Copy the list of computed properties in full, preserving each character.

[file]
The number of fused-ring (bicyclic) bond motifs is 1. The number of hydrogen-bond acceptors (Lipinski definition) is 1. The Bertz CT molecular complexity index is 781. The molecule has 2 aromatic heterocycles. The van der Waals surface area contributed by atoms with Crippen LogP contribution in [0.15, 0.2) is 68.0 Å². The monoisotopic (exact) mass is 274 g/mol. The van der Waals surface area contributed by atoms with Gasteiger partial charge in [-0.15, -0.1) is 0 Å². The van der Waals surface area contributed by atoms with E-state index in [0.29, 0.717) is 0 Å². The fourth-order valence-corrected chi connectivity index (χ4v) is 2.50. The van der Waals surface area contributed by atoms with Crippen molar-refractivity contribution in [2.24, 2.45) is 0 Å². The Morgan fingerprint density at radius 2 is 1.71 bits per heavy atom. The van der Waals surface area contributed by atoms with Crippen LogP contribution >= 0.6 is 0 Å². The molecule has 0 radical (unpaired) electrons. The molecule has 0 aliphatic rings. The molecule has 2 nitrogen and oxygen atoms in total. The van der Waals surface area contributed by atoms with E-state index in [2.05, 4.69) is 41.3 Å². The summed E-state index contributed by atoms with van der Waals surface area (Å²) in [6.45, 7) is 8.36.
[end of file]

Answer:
The number of fused-ring (bicyclic) bond motifs is 1. The number of hydrogen-bond acceptors (Lipinski definition) is 1. The Bertz CT molecular complexity index is 781. The molecule has 2 aromatic heterocycles. The van der Waals surface area contributed by atoms with Crippen LogP contribution in [0.15, 0.2) is 68.0 Å². The monoisotopic (exact) mass is 274 g/mol. The van der Waals surface area contributed by atoms with Gasteiger partial charge in [-0.15, -0.1) is 0 Å². The van der Waals surface area contributed by atoms with E-state index in [0.29, 0.717) is 0 Å². The fourth-order valence-corrected chi connectivity index (χ4v) is 2.50. The van der Waals surface area contributed by atoms with Crippen molar-refractivity contribution in [2.24, 2.45) is 0 Å². The Morgan fingerprint density at radius 2 is 1.71 bits per heavy atom. The van der Waals surface area contributed by atoms with Crippen LogP contribution >= 0.6 is 0 Å². The molecule has 0 radical (unpaired) electrons. The molecule has 0 aliphatic rings. The molecule has 2 nitrogen and oxygen atoms in total. The van der Waals surface area contributed by atoms with E-state index in [2.05, 4.69) is 41.3 Å². The summed E-state index contributed by atoms with van der Waals surface area (Å²) in [6.45, 7) is 8.36.